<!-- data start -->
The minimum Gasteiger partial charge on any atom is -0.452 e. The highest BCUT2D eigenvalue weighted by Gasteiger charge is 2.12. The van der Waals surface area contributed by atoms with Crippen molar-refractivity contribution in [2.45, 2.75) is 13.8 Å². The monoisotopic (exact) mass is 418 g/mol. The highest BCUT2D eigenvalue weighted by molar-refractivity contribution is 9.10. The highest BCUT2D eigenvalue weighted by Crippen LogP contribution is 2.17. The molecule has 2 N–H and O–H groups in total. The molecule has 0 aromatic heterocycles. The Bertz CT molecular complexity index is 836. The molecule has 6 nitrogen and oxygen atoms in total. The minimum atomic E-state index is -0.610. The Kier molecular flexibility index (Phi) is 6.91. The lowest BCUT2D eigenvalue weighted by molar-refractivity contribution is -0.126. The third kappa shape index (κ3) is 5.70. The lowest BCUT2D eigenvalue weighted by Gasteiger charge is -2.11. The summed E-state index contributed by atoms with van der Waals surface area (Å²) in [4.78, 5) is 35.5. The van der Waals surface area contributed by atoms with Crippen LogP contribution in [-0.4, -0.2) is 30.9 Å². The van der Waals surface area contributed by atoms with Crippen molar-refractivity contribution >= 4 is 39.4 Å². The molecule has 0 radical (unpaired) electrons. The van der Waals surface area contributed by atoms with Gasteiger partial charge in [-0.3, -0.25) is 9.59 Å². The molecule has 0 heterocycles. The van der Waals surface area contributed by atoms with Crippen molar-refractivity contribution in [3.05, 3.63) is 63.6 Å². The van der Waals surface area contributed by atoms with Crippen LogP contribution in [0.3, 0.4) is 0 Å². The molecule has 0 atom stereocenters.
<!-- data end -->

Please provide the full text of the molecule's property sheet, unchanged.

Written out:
The minimum Gasteiger partial charge on any atom is -0.452 e. The highest BCUT2D eigenvalue weighted by Gasteiger charge is 2.12. The van der Waals surface area contributed by atoms with Crippen molar-refractivity contribution in [2.45, 2.75) is 13.8 Å². The monoisotopic (exact) mass is 418 g/mol. The highest BCUT2D eigenvalue weighted by molar-refractivity contribution is 9.10. The highest BCUT2D eigenvalue weighted by Crippen LogP contribution is 2.17. The molecule has 2 N–H and O–H groups in total. The molecule has 0 aromatic heterocycles. The Bertz CT molecular complexity index is 836. The molecule has 6 nitrogen and oxygen atoms in total. The minimum atomic E-state index is -0.610. The Kier molecular flexibility index (Phi) is 6.91. The lowest BCUT2D eigenvalue weighted by molar-refractivity contribution is -0.126. The third kappa shape index (κ3) is 5.70. The lowest BCUT2D eigenvalue weighted by Gasteiger charge is -2.11. The summed E-state index contributed by atoms with van der Waals surface area (Å²) in [4.78, 5) is 35.5. The van der Waals surface area contributed by atoms with Crippen LogP contribution in [-0.4, -0.2) is 30.9 Å². The van der Waals surface area contributed by atoms with Crippen molar-refractivity contribution >= 4 is 39.4 Å². The molecule has 0 radical (unpaired) electrons. The van der Waals surface area contributed by atoms with Gasteiger partial charge in [-0.3, -0.25) is 9.59 Å². The molecule has 0 heterocycles. The van der Waals surface area contributed by atoms with Crippen molar-refractivity contribution in [3.05, 3.63) is 63.6 Å². The van der Waals surface area contributed by atoms with Crippen LogP contribution in [0.3, 0.4) is 0 Å². The molecule has 0 atom stereocenters.